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ISSUE BRIEF: Constitutional Reform in Morocco Five Years On

Caitlin Dearing Scott
July 11, 2016

Caitlin Dearing Scott, SVP, Research, Projects, and Programs, MAC

Caitlin Dearing Scott, SVP, Research, Programs, and Policy MAC

INTRODUCTION

On July 1, 2011, Moroccans voted to officially consolidate nearly two decades of reform with a new Constitution designed to establish a constitutional monarchy with separation of powers; to delegate enhanced responsibilities to local and regional governments; and to strongly reinforce the multicultural, multi-religious character of Moroccan society. The Constitution set the parameters for power-sharing among the Monarchy, the Head of Government, and the Parliament and reinforced the protection and promotion of civil liberties, human rights, and equality. It also called for the adoption of 19 laws to enact the Constitutional mandates on these issues and others ranging from political parties to the judiciary. Five years on, where do things stand on the major components of Constitutional reform?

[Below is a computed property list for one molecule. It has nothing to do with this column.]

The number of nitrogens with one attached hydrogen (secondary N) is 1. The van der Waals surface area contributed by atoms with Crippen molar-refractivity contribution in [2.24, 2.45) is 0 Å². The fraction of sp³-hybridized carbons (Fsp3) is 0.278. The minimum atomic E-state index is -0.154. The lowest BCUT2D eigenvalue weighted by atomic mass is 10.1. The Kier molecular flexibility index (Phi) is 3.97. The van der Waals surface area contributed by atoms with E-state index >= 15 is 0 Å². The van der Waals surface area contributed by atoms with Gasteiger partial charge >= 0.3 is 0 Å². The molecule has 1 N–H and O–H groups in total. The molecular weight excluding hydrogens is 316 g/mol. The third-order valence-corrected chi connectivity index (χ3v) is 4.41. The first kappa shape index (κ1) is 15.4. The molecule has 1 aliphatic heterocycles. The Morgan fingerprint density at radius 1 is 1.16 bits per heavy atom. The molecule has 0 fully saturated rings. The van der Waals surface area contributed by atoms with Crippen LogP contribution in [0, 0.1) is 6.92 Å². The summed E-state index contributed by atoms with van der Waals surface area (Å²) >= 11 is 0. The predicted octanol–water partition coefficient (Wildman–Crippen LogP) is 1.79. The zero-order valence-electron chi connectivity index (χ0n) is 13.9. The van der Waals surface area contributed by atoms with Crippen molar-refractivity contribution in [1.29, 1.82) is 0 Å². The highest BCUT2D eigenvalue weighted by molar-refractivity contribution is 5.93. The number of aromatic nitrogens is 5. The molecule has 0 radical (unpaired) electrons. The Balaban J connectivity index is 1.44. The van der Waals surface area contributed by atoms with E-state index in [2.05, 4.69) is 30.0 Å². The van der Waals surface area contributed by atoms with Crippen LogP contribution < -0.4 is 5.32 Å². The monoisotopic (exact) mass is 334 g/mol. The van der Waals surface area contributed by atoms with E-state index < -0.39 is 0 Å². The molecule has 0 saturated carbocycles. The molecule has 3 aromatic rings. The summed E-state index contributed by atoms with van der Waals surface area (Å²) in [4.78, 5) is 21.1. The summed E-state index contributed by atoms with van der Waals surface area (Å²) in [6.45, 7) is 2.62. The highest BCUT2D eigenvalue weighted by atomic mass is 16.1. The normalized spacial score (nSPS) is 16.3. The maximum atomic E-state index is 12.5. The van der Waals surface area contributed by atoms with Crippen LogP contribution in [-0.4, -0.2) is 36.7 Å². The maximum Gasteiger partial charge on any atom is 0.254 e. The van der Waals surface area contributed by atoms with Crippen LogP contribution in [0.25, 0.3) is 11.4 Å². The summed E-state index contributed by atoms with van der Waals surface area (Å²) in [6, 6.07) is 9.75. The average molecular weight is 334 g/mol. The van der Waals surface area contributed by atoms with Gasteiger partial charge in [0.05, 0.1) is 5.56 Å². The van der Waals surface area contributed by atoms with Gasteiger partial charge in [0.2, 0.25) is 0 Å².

CLICK THE IMAGE TO READ THE ENTIRE ISSUE BRIEF

issue brief screen

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